Strength through Yoga

Yoga for Strength

Often when I talk to people about yoga they say that they've tried it, or would like to, but they aren't flexible. This perception of having to be flexible before coming to yoga always makes me smile. Flexibility may come with physical practice, but some of us will always be "stiffies", which is fine. More important than flexibility, I say, is stability! We become stable by building our strength and resolve. Strength and stability are the foundation for a safe and life-long practice. 

Strength in our society has become synonymous with big muscles. We are inundated by images of ripped men and women in all sorts of publications (including yoga publications!) and popular culture that perpetuate the cult of the body beautiful. But strength is much more than musculature. The systems of the physical body must be healthy and work well to be strong. Prana, life-force, must move through the body unimpeded for us to really be strong. The mind has to be open, to see new things and make decisions that are helpful, not harmful, to be strong. The breath must be smooth and steady to be strong. When these aspects of ourselves work well together we build indomitable will and are able to excel in life. That to me is what strength is.

This week I've been asking students what makes us strong? And how can we use yoga to be strong?

To answer the first question I'd say that diet is of fundamental importance to strength. Nutrition and what we digest is definitely challenging now as food has less vitality than it once did. The saying "You are what you eat" rings true. If we fill our guts with chemical-laden foods and trans fats, eat bad food combinations and have irregular eating times, if we continually over-eat or under-eat, if we aren't eating whole foods, then we definitely are not building strength. Creating healthy eating routines and diets is the most effective way to build a stronger body and mind. Some supplementation may be necessary, but studies have found that the majority of supplements end up passing through the body. Try to get as much vitamin and nutrient intake from whole foods.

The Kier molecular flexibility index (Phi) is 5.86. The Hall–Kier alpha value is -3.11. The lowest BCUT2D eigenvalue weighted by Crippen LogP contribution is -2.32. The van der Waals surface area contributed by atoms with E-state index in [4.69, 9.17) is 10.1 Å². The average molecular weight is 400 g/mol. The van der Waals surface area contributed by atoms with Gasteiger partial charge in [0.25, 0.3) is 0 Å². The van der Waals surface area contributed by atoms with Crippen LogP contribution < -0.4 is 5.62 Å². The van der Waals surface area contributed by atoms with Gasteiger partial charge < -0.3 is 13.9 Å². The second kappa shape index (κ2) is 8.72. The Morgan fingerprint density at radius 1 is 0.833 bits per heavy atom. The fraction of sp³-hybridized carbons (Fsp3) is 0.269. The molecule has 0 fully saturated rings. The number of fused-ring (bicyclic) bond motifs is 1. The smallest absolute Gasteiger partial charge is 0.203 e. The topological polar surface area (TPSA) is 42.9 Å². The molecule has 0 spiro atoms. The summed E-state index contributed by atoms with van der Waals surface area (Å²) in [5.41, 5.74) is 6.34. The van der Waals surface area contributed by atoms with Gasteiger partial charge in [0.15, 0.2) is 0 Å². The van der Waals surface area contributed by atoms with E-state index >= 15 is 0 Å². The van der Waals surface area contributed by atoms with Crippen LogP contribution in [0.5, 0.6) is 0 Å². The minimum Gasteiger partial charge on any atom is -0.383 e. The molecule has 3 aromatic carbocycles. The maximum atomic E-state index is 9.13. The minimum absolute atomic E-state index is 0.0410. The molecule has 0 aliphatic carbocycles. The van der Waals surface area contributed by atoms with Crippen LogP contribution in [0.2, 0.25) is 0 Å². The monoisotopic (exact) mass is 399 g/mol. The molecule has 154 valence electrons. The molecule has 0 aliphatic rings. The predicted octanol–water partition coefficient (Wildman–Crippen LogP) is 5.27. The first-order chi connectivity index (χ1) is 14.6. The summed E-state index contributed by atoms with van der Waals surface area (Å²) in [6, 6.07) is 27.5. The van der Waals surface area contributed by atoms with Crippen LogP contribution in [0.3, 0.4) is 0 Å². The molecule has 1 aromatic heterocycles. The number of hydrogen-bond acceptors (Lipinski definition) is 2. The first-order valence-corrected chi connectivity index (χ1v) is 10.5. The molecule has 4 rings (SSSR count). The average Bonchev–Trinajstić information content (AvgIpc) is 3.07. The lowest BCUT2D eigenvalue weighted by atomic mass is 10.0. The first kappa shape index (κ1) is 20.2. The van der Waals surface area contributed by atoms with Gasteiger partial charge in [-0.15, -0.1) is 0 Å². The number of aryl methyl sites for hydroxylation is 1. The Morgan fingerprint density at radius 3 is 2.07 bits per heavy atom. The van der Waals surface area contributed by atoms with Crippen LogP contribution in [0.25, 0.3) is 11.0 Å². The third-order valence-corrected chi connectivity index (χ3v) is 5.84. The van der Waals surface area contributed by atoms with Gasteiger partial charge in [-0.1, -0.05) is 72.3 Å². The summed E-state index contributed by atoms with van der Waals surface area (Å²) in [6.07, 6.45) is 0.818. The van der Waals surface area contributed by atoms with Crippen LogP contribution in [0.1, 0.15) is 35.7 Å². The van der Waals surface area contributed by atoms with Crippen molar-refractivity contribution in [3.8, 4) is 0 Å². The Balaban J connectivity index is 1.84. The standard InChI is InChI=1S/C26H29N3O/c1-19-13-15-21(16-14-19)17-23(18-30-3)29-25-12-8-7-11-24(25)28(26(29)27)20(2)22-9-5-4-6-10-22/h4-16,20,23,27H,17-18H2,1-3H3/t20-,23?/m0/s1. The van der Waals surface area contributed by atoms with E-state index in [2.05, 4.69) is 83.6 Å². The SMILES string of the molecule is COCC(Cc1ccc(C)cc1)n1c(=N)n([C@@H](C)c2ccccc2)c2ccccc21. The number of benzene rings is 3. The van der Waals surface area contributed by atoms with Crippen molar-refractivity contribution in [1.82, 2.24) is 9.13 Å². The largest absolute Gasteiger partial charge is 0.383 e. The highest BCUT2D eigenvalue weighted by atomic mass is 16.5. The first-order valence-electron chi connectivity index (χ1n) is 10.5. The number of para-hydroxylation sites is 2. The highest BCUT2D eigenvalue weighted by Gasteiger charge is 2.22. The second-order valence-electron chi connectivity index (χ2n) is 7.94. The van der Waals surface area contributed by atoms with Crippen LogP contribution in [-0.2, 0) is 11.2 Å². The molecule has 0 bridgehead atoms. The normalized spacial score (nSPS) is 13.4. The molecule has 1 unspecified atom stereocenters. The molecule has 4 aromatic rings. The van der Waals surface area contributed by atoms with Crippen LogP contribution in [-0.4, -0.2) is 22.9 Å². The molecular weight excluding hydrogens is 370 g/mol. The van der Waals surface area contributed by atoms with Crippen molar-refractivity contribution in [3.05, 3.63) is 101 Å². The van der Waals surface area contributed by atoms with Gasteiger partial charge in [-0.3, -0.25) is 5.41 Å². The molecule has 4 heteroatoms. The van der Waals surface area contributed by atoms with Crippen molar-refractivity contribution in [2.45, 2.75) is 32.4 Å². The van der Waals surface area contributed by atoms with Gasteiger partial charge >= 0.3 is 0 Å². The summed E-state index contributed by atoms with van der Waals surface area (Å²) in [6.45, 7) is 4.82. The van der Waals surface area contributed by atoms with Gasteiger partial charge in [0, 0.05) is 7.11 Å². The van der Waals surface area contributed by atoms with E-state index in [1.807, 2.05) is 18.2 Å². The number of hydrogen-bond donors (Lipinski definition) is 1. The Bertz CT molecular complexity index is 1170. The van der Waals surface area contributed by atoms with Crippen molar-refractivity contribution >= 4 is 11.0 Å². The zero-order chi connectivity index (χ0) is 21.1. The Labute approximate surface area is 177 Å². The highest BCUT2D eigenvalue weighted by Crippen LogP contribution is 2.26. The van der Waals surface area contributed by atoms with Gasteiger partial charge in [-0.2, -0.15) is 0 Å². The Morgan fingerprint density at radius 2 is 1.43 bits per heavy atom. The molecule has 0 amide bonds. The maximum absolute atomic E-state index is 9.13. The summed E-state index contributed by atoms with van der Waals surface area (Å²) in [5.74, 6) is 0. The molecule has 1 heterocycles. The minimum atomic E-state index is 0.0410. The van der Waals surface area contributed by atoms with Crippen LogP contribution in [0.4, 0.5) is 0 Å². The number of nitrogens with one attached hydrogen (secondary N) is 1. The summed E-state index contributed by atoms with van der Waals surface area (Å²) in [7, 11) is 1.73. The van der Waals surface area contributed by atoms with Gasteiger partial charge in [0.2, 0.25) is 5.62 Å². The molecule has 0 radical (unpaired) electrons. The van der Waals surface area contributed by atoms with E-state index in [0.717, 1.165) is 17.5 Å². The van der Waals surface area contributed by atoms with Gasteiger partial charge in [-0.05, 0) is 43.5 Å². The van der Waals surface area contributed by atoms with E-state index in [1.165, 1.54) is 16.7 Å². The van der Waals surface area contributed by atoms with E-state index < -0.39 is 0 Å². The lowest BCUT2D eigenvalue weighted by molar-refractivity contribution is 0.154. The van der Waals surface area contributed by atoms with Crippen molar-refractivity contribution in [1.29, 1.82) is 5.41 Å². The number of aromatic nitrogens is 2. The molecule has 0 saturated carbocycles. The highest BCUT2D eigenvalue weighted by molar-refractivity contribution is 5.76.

As our eating improves our digestive and eliminative systems get stronger. However, it is not just food that we digest; we digest our surroundings. What we digest on a mental level impacts our strength and stability in life. We can choose to be in environments that are over-stimulating or are peaceful. We can watch movies that are loaded with violence and gore or choose something more soothing. We can blare music loudly on our commute or we can choose silence and contemplation. We can be around people whose energy drains us and make us unhappy or we can stay away. We can choose to sleep late and rush out the door with wet hair and toast in hand or we can get up and do our practice including meditation and start our day from there.

When we make choices that allow the mind to be more quiet and less stimulated, the mind will reward us by being more clear so that we will make choices the serve us, rather than out of habit and routine. A huge part of being strong is mind-related. Our attitude about life, about who we are, about what our possibilities are stem from the state of our mind and the choices we make.